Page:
For the second layer, I placed the large petal between the two medium ones, and finished the row with two small petals in between the petals in the previous layer. You can see how it turned out in the top photo.
And It All Goes Downhill From Here…
The green bud portion is folded over the pink bud, which has been rolled tightly. And this is where everything started to fall apart. The pink bud did not roll tightly, in any fashion. The only way it would have rolled is if I sewed it in place, and I was attempting to follow the directions as they were written. I finally got some semblance of the two layers together, which you can see in the top photo. They’re held together with some kind of Viking stronghold lacing and now they are afraid to move.
This is fastened to a short wire stem and wrapped with green floss. How short? What kind of wire? This is the first time wire appears in the instructions. I have some floral wire, and some a bit thinner than that, so I grab a length and snip off about four inches. I stick the end into the bottom of the finished bud and wrap about two and a half inches of it with green embroidery floss. A knot around the wire finishes off the wrapping near the bottom of the wire.
Attaching the Flower to a Wire
A flower is to be fastened on stem next — wrapping with floss as you go. This is all well and good. Do I fasten it to the wire I already started? Um… nope. No way to affix it to the wire at all. So I need a new wire. Got it. I cut a wire about eight inches and stuck it in the bottom of the flower. Then I started to wrap the wire with the green floss. And… it didn’t work. It bunched. It jumped. The bottom of the flower had no sloped edges to help it hold onto the wire. The green floss refused to wrap smoothly onto the wire. Along the way the outer layer of the petals started to fall off.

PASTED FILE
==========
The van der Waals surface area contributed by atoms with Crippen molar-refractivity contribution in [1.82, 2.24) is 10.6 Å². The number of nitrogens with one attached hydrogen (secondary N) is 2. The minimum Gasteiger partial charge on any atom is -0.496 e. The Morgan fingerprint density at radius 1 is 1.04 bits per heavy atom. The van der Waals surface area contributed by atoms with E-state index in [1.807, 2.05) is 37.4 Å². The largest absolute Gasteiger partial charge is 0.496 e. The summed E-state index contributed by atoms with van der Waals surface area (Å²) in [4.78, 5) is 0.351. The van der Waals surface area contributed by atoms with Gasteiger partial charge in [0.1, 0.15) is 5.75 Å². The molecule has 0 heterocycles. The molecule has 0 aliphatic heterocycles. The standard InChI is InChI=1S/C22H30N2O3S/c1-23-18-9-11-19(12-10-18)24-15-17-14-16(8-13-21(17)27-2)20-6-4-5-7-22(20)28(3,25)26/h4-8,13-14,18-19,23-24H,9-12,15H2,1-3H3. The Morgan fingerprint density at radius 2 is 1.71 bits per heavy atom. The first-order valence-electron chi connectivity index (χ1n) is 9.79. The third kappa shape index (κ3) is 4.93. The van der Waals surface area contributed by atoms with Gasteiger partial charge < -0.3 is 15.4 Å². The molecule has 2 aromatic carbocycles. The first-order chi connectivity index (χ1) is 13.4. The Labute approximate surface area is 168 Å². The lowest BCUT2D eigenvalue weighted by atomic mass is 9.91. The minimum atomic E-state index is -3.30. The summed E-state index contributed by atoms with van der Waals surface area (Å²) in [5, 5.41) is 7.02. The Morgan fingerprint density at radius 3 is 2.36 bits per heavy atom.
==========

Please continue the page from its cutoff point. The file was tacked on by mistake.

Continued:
Along the way, the flower fell off the wire. Nowhere in the instructions did it tell me to attach it to the wire in any concrete way. I put the flower back onto the wire, and pushed it all the way through until it came through the yellow center. Then I bent the top of the wire into a small hook, and pulled it back down. Voilá! The wire stayed where it needed to stay.
Actually, only working with the inner layer of petals proved much easier. I attached the outer layer one petal at a time as I wound the green floss around the wire. A bit below the main flower, I added in the bud and continued to wrap with the floss.
Finishing the Stem
I wound the floss until about an inch and a half from the bottom of the wire. Then I bent the wire in a U, held the top against the stem, and wound the stem again. This time I caught the bare wire against the stem, finishing it off and making a finished end of stem at the same time.
Last, a long, slender leaf may be cut, pointing the tip. Fasten over stem and wind in to hold. There is no pattern for this leaf. In addition, the original green felt was far too small for a long, slender leaf. Putting reality aside, I cut a leaf from my own felt. Holding it against the stem I continued to wind upward until it was securely attached to the stem. Then I tied a nice solid knot to finish it off. I’ll work in the end of the thread later.
Your Surprise Gift
All in all, Your Surprise Gift wasn’t all it was promised to be. If the instructions were more clear, the project would be simpler to do. If all the pattern pieces had been included (I’m looking at you, Long Slender Leaf), that would be good, too. And if anyone at the company had bothered to try to make this before sending it out, that would have been excellent.
Another option would be to take the pattern as written and make the flower in crepe paper. It would be easy to do and probably turn out splendid. In fact, this whole project may have started as a crepe paper idea that was (sadly) transferred to felt.
I’m glad that I gave the project a try, but I certainly understand why so many Your Surprise Gift packages remain unmade. It would only take one for me to swear off them forever.
If you would like to try to make your own gladiolus, let me know how you get along. Below is a copy of the instructions and pattern along with a measurement. The page is 8.5 inches wide and about 2.75 inches high. Instructions were probably printed four to a page and cut apart for mailing.
And here’s a copy you can print.
If you enjoy working with felt, you might also like these Spring Bookmarks.